What is the legal definition of harassment in Nebraska?
For the purposes of getting a harassment protection order, the state of Nebraska defines harassment as when someone intentionally does multiple things to seriously terrify, threaten, or intimidate you for no reason. Some examples of this could be following, stalking, repeatedly contacting, or physically holding (restraining or detaining) you.1
1 NE R.S. § 28-311.02(2)(a)
What is a harassment protection order? What protections can I get in a harassment protection order?
A harassment protection order is an official court order designed to protect ANY victim of harassment. A judge can issue a harassment protection order to prevent someone from bothering, harassing, threatening, assaulting, molesting or attacking you, trying to control you (or your rights), or communicating with you in any way (i.e. calling, emailing, texting, etc.).1
Note: Unlike a domestic abuse protection order, a harassment protection order cannot give you custody of your children.2
1 NE R.S. § 28-311.09(1)
2 See NE Judicial Branch website’s frequently asked questions page.
What happens when I apply for a harassment protection order?
When you apply for a harassment protection order, there are four things that may happen:
- The judge may sign the protection order “ex parte” which means without a prior hearing and before the other party receives notice. Ex parte orders are typically granted if the judge believes that you would suffer severe harm, loss, or damage before the case could be heard with you and the harasser present;
- The judge could decide that your in your situation, it would be more appropriate for you to have a sexual assault protection order or a domestic abuse protection order and could hold a hearing where the abuser would have to “show cause” why the judge should not issue one of those orders;
- The judge may decide not to give you an ex parte order and instead require you and the harasser to come to court for a hearing; or
- The judge may choose to deny the protection order without a hearing if your petition does not qualify for the requested order.1
If you get the ex parte order, the order is then served to the harasser and s/he has ten days to request what is called a “show-cause hearing” to tell his/her side of the story and ask that the order be dismissed. At this hearing, the harasser must prove to the judge why the order should not remain in effect and you will have to prove why you should keep the order. If the harasser requests a show-cause hearing, the judge will schedule the hearing within 30 days and will notify you and the harasser of the court date.2
Whether the ex parte order was issued or not, the judge will use the hearing to determine if your order should continue or be dismissed.
1 NE R.S. § 28-311.09(7), (8); see NE Judicial Branch website’s frequently asked questions page.
2 NE R.S. § 28-311.09(7)
How long does a harassment protection order last?
How long the ex parte order lasts may depend on whether or not the harasser requests a show-cause hearing once s/he is served with the petition and the order, which is explained in What happens when I apply for a harassment protection order? If the harasser requests the hearing, the judge will use the hearing to determine if the protection order will be canceled or if it will continue for one year. If the harasser does not request a hearing within 5 days of being served with the protection order, the order will remain in effect for one year without having any further court hearings.1 In that case, you would not have to face the harasser in court.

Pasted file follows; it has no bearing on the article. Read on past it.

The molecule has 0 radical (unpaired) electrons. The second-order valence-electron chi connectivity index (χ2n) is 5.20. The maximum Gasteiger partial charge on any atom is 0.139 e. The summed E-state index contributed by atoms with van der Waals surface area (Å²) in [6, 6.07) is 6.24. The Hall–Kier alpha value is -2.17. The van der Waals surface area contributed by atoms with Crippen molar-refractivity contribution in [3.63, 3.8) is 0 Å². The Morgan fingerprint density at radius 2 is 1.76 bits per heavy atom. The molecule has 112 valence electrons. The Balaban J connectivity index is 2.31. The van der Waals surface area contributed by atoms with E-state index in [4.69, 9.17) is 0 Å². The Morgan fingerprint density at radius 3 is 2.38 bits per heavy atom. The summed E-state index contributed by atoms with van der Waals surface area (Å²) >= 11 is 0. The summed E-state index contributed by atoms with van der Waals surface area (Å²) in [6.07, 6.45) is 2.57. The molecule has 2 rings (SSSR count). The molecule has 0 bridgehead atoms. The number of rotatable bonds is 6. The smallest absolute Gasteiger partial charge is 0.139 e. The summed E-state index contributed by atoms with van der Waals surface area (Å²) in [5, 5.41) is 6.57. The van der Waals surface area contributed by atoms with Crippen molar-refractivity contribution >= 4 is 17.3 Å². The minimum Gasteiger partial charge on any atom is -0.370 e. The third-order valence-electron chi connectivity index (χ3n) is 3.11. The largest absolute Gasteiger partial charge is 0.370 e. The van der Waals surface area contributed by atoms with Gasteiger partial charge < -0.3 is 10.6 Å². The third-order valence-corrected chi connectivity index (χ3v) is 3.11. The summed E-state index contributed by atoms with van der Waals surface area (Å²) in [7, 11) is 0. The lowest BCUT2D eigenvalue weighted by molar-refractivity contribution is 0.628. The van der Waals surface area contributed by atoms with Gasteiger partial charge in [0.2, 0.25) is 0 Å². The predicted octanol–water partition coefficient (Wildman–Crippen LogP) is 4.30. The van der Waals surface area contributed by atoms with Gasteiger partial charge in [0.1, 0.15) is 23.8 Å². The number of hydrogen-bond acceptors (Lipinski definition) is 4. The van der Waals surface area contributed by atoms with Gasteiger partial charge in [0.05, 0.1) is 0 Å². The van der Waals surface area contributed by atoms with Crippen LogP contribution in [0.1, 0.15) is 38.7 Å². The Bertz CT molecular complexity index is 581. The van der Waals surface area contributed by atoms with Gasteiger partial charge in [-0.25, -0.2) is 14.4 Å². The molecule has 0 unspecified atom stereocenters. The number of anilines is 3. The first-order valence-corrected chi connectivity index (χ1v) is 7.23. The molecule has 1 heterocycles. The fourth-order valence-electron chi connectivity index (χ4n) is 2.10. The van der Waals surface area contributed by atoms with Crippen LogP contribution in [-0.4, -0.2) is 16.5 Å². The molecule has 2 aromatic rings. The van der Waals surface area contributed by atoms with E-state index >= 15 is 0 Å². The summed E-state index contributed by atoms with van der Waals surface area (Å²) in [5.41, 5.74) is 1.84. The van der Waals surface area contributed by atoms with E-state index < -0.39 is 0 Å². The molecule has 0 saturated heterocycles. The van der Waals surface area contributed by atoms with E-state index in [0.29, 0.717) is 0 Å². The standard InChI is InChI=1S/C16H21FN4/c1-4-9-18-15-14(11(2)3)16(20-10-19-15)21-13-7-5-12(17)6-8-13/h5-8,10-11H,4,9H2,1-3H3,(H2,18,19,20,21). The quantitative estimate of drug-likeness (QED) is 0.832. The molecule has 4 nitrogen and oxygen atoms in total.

If the harasser was properly served with the ex parte order and s/he does not appear in court for the hearing to contest (fight against) the order, the original service of the ex parte order is considered proper service and s/he does not have to be served again with the order after the hearing.2
1 NE R.S. § 28-311.09(7)
2 NE R.S. § 28-311.09(9)
If the abuser lives in a different state, can I still get an order against him/her?
When you and the abuser live in different states, the judge may not have “personal jurisdiction” (power) over an out-of-state abuser. This means that the court may not be able to grant an order against him/her.
There are a few ways that a court can have personal jurisdiction over an out-of-state abuser:
- The abuser has a substantial connection to your state. Perhaps the abuser regularly travels to your state to visit you, for business, to see extended family, or the abuser lived in your state and recently fled.
- One of the acts of abuse “happened” in your state. Perhaps the abuser sends you threatening texts or harassing phone calls from another state but you read the messages or answer the calls while you are in your state. The judge could decide that the abuse “happened” to you while you were in your state. It may also be possible that the abuser was in your state when s/he abused you s/he but has since left the state.
- If you file your petition and the abuser gets served with the court petition while s/he is in your state, this is another way for the court to get jurisdiction.
However, even if none of the above apply to your situation, it doesn’t necessarily mean that you can’t get an order. If you file, you may be granted an order on consent or the judge may find other circumstances that allow the order to be granted.
You can read more about personal jurisdiction in our Court System Basics - Personal Jurisdiction section.
Note: If the judge in your state refuses to issue an order, you can file for an order in the courthouse in the state where the abuser lives. However, remember that you will likely need to file the petition in person and attend various court dates, which could be difficult if the abuser’s state is far away.